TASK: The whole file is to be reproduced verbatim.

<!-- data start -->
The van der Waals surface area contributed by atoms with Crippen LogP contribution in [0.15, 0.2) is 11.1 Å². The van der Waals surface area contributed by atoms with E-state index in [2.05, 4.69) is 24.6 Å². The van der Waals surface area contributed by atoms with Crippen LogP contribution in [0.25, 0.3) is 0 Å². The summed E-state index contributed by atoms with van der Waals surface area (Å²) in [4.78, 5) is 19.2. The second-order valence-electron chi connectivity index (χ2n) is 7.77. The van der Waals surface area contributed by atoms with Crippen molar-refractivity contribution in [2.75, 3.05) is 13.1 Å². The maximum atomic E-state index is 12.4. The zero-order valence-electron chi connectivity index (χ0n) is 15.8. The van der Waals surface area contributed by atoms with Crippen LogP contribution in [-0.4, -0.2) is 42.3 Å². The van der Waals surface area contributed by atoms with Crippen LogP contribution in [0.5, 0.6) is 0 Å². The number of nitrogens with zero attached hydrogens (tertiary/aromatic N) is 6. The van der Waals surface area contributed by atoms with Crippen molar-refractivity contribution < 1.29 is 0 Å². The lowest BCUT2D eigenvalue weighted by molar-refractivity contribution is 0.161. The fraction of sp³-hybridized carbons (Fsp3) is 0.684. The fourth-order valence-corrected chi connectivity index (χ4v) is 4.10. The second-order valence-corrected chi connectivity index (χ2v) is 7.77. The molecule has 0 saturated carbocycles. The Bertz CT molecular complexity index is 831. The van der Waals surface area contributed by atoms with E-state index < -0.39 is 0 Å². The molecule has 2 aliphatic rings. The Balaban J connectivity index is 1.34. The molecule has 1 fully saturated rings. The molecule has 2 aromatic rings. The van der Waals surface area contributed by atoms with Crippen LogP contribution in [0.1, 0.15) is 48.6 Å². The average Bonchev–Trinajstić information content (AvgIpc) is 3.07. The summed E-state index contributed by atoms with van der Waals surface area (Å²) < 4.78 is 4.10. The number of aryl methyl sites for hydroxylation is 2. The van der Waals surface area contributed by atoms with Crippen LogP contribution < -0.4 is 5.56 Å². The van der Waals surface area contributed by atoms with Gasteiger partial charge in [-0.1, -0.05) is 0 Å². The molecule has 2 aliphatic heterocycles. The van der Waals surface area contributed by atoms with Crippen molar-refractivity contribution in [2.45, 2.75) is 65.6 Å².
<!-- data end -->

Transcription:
The van der Waals surface area contributed by atoms with Crippen LogP contribution in [0.15, 0.2) is 11.1 Å². The van der Waals surface area contributed by atoms with E-state index in [2.05, 4.69) is 24.6 Å². The van der Waals surface area contributed by atoms with Crippen LogP contribution in [0.25, 0.3) is 0 Å². The summed E-state index contributed by atoms with van der Waals surface area (Å²) in [4.78, 5) is 19.2. The second-order valence-electron chi connectivity index (χ2n) is 7.77. The van der Waals surface area contributed by atoms with Crippen molar-refractivity contribution in [2.75, 3.05) is 13.1 Å². The maximum atomic E-state index is 12.4. The zero-order valence-electron chi connectivity index (χ0n) is 15.8. The van der Waals surface area contributed by atoms with Crippen LogP contribution in [-0.4, -0.2) is 42.3 Å². The van der Waals surface area contributed by atoms with Crippen LogP contribution in [0.5, 0.6) is 0 Å². The number of nitrogens with zero attached hydrogens (tertiary/aromatic N) is 6. The van der Waals surface area contributed by atoms with Crippen molar-refractivity contribution < 1.29 is 0 Å². The lowest BCUT2D eigenvalue weighted by molar-refractivity contribution is 0.161. The fraction of sp³-hybridized carbons (Fsp3) is 0.684. The fourth-order valence-corrected chi connectivity index (χ4v) is 4.10. The second-order valence-corrected chi connectivity index (χ2v) is 7.77. The molecule has 0 saturated carbocycles. The Bertz CT molecular complexity index is 831. The van der Waals surface area contributed by atoms with E-state index < -0.39 is 0 Å². The molecule has 2 aliphatic rings. The Balaban J connectivity index is 1.34. The molecule has 1 fully saturated rings. The molecule has 2 aromatic rings. The van der Waals surface area contributed by atoms with Crippen LogP contribution in [0.1, 0.15) is 48.6 Å². The average Bonchev–Trinajstić information content (AvgIpc) is 3.07. The summed E-state index contributed by atoms with van der Waals surface area (Å²) < 4.78 is 4.10. The number of aryl methyl sites for hydroxylation is 2. The van der Waals surface area contributed by atoms with Crippen LogP contribution < -0.4 is 5.56 Å². The van der Waals surface area contributed by atoms with Gasteiger partial charge in [-0.1, -0.05) is 0 Å². The molecule has 2 aliphatic heterocycles. The van der Waals surface area contributed by atoms with Crippen molar-refractivity contribution in [2.45, 2.75) is 65.6 Å².